• The performance is much better than I expected it to be. I’m playing The Outer Worlds on high settings because it was chugging a little on ultra, but it’s impressive, nonetheless.
  • I’d heard from early reviews that the fan was loud, and I got pretty concerned… but there was no reason to worry. I’m coming from a GPD Win 2 whose fan sounds like the unceasing screams of the damned, so the Steam Deck’s fan is nearly silent in comparison.
  • The face buttons, d-pad, and joysticks are all snappy and clicky and feel great to use.
  • The sleep function works well, though it does seem to need a moment to collect itself when it first wakes up. I mean, I’m no ray of sunshine in the morning, so I get it.
  • The variety of input options is sure to accommodate almost any person’s control preferences.
  • I love the inclusion of a system settings button. I haven’t messed with it much but just knowing that I’m able to tinker with them to make games work better makes me happy.

The Bad (or, stuff that could eventually be fixed):

  • The cursor moves up to the tabs after deleting a screenshot, making managing screenshots kind of aggravating. I take way more screenshots than any sane person should so this one irks me pretty badly.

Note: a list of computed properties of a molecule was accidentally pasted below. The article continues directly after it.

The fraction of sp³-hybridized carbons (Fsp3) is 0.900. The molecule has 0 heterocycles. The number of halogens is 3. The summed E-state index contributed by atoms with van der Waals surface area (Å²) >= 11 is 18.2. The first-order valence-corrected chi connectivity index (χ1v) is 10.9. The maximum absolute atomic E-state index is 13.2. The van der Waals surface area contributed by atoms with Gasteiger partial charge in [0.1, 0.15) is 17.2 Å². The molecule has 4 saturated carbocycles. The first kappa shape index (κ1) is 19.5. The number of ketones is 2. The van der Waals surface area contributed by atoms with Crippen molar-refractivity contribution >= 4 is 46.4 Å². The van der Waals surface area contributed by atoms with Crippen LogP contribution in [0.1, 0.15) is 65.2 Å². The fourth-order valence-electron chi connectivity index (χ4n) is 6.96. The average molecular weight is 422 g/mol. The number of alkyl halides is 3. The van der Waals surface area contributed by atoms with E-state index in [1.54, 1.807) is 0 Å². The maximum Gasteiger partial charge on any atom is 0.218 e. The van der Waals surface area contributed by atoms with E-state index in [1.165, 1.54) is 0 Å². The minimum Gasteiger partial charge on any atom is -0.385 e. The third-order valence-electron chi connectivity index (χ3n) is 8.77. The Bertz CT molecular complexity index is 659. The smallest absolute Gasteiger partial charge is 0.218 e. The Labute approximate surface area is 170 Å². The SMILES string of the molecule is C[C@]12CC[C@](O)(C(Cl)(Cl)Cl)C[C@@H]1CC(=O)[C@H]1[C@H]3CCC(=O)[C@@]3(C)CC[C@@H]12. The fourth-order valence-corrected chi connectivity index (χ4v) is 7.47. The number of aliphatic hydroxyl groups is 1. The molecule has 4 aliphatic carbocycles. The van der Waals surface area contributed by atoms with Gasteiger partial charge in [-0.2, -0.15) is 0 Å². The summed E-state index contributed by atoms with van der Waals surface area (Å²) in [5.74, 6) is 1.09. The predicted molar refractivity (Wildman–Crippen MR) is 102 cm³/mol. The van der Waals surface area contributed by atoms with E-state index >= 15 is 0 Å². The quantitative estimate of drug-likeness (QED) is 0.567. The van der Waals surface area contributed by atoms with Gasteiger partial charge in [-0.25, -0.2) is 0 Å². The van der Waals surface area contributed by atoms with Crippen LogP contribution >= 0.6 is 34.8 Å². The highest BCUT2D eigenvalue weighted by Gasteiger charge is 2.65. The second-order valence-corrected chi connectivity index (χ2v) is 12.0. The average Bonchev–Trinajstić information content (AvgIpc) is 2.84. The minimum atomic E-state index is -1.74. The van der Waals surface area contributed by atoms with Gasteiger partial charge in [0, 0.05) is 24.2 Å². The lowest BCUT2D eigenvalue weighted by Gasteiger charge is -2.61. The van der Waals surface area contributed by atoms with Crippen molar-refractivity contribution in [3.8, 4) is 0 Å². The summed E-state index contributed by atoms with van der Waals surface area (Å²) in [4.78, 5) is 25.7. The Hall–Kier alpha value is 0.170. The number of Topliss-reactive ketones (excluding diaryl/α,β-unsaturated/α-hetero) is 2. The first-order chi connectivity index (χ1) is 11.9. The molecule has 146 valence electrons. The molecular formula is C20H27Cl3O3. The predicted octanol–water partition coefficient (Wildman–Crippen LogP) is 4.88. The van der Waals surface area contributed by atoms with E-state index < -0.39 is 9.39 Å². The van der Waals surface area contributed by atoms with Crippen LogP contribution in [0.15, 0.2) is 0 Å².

• There is no option to make the rear buttons work on the home screen. I use them almost all of the time so I’d like to see that become an option.
  • I have been bumping the touchpads a lot when moving from the joysticks to the buttons below and it causes chaos in the games I’ve played so far. I need to see if there is a way to disable them or something.
  • Many, many, many of my games are either not compatible with Steam OS/Proton at this time or haven’t been verified yet. I’m sure this will change with future updates, but it’s hard not to be a little disappointed.

The Ugly (or, stuff that can’t be fixed without releasing a new model or supplemental hardware):

  • The paddles are hard kind of stiff and hard to press. Hopefully they’ll loosen up over time (or my ring and pinky fingers get really muscular) but, for now, I’m accidently pressing the shoulder buttons as I try to squeeze the paddles. No bueno.